The New Workforce

The Contract Staffing Workforce

While the issue of work-life balance has often made headlines on Business Insider and Harvard Business Review, a new, closely related phenomenon has slowly taken its hold on today’s business climate. Today’s contract workers, remote teams, and freelance workers have created a new, vibrant workforce with various dynamics and opportunities. Because of this new flexibility, many are leaving the physical workplace for the comfort of their own homes or entering it only for a season.

While any new phenomenon certainly has its challenges, the rise of this new workforce has many positives:

COST
Because freelance workers are hired on an “as-needed” basis, their costs to the employer generally remain lower than that of traditional workers. Employers may decide not to hire contingent workers when there is little to be done or insufficient room in the budget, but traditional workers remain on the payroll regardless. Therefore, while freelance workers often charge more for their work, the yearly cost still remains lower.

FLEXIBILITY
While their counterparts are constricted to traditional schedules, freelance and remote workers have access to a much higher level of flexibility. For working mothers, students in school, or those simply looking for a change, this is absolutely ideal. Maria Wood of skilledup.com writes, “a Java script programmer raking in a hefty per-hour paycheck may decide to work for three to six months, then fly to Bali, return, and secure another plum assignment.” It is important to note that flexibility provides benefit for the employer, as well. For remote workers on payroll, this type of flexibility produces workplace satisfaction and, thus, lower turnover. The lower the turnover, the higher the profit.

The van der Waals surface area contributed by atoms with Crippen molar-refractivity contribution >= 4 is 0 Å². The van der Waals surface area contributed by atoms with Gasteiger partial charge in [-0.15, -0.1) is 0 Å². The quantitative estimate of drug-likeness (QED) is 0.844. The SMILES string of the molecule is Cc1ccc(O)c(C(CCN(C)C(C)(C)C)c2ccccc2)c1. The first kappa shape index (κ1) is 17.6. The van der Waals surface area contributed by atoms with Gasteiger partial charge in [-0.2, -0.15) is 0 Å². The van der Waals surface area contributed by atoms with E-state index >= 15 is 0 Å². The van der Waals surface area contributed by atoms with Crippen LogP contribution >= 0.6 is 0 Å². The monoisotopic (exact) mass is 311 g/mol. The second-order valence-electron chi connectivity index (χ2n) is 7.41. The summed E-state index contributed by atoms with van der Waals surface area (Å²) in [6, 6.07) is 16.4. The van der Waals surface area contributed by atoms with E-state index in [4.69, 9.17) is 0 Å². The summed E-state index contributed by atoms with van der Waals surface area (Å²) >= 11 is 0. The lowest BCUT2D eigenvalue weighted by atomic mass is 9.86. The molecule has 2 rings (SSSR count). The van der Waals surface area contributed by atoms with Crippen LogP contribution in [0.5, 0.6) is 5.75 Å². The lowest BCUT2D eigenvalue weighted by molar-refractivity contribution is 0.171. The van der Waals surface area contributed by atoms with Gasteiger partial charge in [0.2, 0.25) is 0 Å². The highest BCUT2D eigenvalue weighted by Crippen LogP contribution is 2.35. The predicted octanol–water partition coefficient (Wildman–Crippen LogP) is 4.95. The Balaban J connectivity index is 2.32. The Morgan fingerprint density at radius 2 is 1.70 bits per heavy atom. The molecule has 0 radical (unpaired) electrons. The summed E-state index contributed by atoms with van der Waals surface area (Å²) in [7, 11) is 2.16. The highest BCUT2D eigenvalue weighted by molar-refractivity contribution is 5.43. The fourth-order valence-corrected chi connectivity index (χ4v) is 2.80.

LESS OBLIGATION
When it comes to contingent employment, both parties benefit from a low level of obligation. On the one hand, the employee is free to work for multiple organizations on multiple projects as he or she sees fit. On the other hand, Wood writes that corporations can “employ a more elastic workforce, or one that could contract in bad economic times and then expand when revenues were more flush and additional labor is warranted” (skilledup.com). When one corporation fails to employ the contingent worker, he or she may move on to the next. The former has the freedom to employ as it wishes, and the latter has the freedom to work as he or she wishes.

How will you take steps to embrace the new workforce?

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